A History of Elizabethan Literature

By George Saintsbury | Go to book overview

CHAPTER VIII
THE SCHOOL OF SPENSER AND THE TRIBE OF BEN

THE reign of James I. is not, in mere poetry, quite such a, brilliant period as it is in drama. The full influence of Donne and of Jonson, which combined to produce the exquisite if not extraordinarily strong school of Caroline poets, did not work in it. Of its own bards the best, such as Jonson himself and Drayton, were survivals of the Elizabethan school, and have accordingly been anticipated here. Nevertheless, there were not a few verse-writers of mark who may be most conveniently assigned to this time, though, as was the case with so many of their contemporaries, they had sometimes produced work of note before theaccession of the British Solomon, and sometimes continued to produce it until far into the reign of his son. Especially there are some of much mark who fall to be noticed here, because their work is not, strictly speaking, of the schools that flourished under Elizabeth, or of the schools that flourished under Charles. We shall not find anything of the first interest in them; yet in one way or in another there were few of them who were unworthy to be contemporaries of Shakespere.

Joshua Sylvester is one of those men of letters whom accident rather than property seems to have made absurd. He has existed in English literature chiefly as an Englisher of the Frenchman Du. Bartas, whom an even greater ignorance has chosen to regard as something grotesque. Du Bartas is one of the grandest, if also one

____________________
II U

-289-

Notes for this page

Add a new note
If you are trying to select text to create highlights or citations, remember that you must now click or tap on the first word, and then click or tap on the last word.
One moment ...
Default project is now your active project.
Project items

Items saved from this book

This book has been saved
Highlights (0)
Some of your highlights are legacy items.

Highlights saved before July 30, 2012 will not be displayed on their respective source pages.

You can easily re-create the highlights by opening the book page or article, selecting the text, and clicking “Highlight.”

Citations (0)
Some of your citations are legacy items.

Any citation created before July 30, 2012 will labeled as a “Cited page.” New citations will be saved as cited passages, pages or articles.

We also added the ability to view new citations from your projects or the book or article where you created them.

Notes (0)
Bookmarks (0)

You have no saved items from this book

Project items include:
  • Saved book/article
  • Highlights
  • Quotes/citations
  • Notes
  • Bookmarks
Notes
Cite this page

Cited page

Style
Citations are available only to our active members.
Buy instant access to cite pages or passages in MLA, APA and Chicago citation styles.

(Einhorn, 1992, p. 25)

(Einhorn 25)

1. Lois J. Einhorn, Abraham Lincoln, the Orator: Penetrating the Lincoln Legend (Westport, CT: Greenwood Press, 1992), 25, http://www.questia.com/read/27419298.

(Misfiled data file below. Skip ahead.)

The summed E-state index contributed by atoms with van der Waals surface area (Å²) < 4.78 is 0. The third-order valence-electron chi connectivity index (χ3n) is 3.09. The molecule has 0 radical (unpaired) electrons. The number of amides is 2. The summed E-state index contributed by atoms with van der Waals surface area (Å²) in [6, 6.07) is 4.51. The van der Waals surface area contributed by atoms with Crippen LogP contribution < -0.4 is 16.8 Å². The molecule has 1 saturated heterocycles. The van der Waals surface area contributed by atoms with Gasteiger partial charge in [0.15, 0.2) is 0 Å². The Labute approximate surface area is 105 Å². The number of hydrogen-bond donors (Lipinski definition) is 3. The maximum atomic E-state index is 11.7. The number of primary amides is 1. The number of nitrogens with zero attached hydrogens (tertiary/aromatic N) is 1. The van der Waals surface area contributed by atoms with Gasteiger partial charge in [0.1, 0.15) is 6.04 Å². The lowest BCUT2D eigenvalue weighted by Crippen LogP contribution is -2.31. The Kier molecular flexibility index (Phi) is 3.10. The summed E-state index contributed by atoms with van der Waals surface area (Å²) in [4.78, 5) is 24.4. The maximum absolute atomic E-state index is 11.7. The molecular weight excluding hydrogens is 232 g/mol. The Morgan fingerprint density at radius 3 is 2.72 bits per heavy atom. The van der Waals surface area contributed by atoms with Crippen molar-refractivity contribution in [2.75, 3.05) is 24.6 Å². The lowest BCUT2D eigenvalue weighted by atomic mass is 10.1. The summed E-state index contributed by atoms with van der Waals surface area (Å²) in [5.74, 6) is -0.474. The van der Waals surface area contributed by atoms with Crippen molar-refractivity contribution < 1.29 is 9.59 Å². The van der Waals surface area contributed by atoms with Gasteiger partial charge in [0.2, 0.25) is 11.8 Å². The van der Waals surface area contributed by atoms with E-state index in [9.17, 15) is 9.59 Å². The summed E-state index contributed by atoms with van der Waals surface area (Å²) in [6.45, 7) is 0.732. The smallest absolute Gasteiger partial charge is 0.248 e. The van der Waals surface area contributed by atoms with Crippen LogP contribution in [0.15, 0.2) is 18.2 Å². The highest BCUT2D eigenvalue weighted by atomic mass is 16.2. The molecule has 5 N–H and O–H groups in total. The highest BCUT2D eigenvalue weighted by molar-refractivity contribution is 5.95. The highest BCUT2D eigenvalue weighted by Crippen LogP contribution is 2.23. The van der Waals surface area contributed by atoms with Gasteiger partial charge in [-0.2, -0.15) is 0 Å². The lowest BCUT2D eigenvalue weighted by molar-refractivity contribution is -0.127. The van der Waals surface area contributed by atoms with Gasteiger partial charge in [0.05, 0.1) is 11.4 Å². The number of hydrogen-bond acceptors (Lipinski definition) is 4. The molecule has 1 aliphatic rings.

Cited page

Bookmark this page
A History of Elizabethan Literature
Table of contents

Table of contents

Settings

Settings

Typeface
Text size Smaller Larger Reset View mode
Search within

Search within this book

Look up

Look up a word

  • Dictionary
  • Thesaurus
Please submit a word or phrase above.
Print this page

Print this page

Why can't I print more than one page at a time?

Help
Full screen
/ 471

matching results for page

    Questia reader help

    How to highlight and cite specific passages

    1. Click or tap the first word you want to select.
    2. Click or tap the last word you want to select, and you’ll see everything in between get selected.
    3. You’ll then get a menu of options like creating a highlight or a citation from that passage of text.

    OK, got it!

    Cited passage

    Style
    Citations are available only to our active members.
    Buy instant access to cite pages or passages in MLA, APA and Chicago citation styles.

    "Portraying himself as an honest, ordinary person helped Lincoln identify with his audiences." (Einhorn, 1992, p. 25).

    "Portraying himself as an honest, ordinary person helped Lincoln identify with his audiences." (Einhorn 25)

    "Portraying himself as an honest, ordinary person helped Lincoln identify with his audiences."1

    1. Lois J. Einhorn, Abraham Lincoln, the Orator: Penetrating the Lincoln Legend (Westport, CT: Greenwood Press, 1992), 25, http://www.questia.com/read/27419298.

    Cited passage

    Thanks for trying Questia!

    Please continue trying out our research tools, but please note, full functionality is available only to our active members.

    Your work will be lost once you leave this Web page.

    Buy instant access to save your work.

    Already a member? Log in now.

    Oops!

    An unknown error has occurred. Please click the button below to reload the page. If the problem persists, please try again in a little while.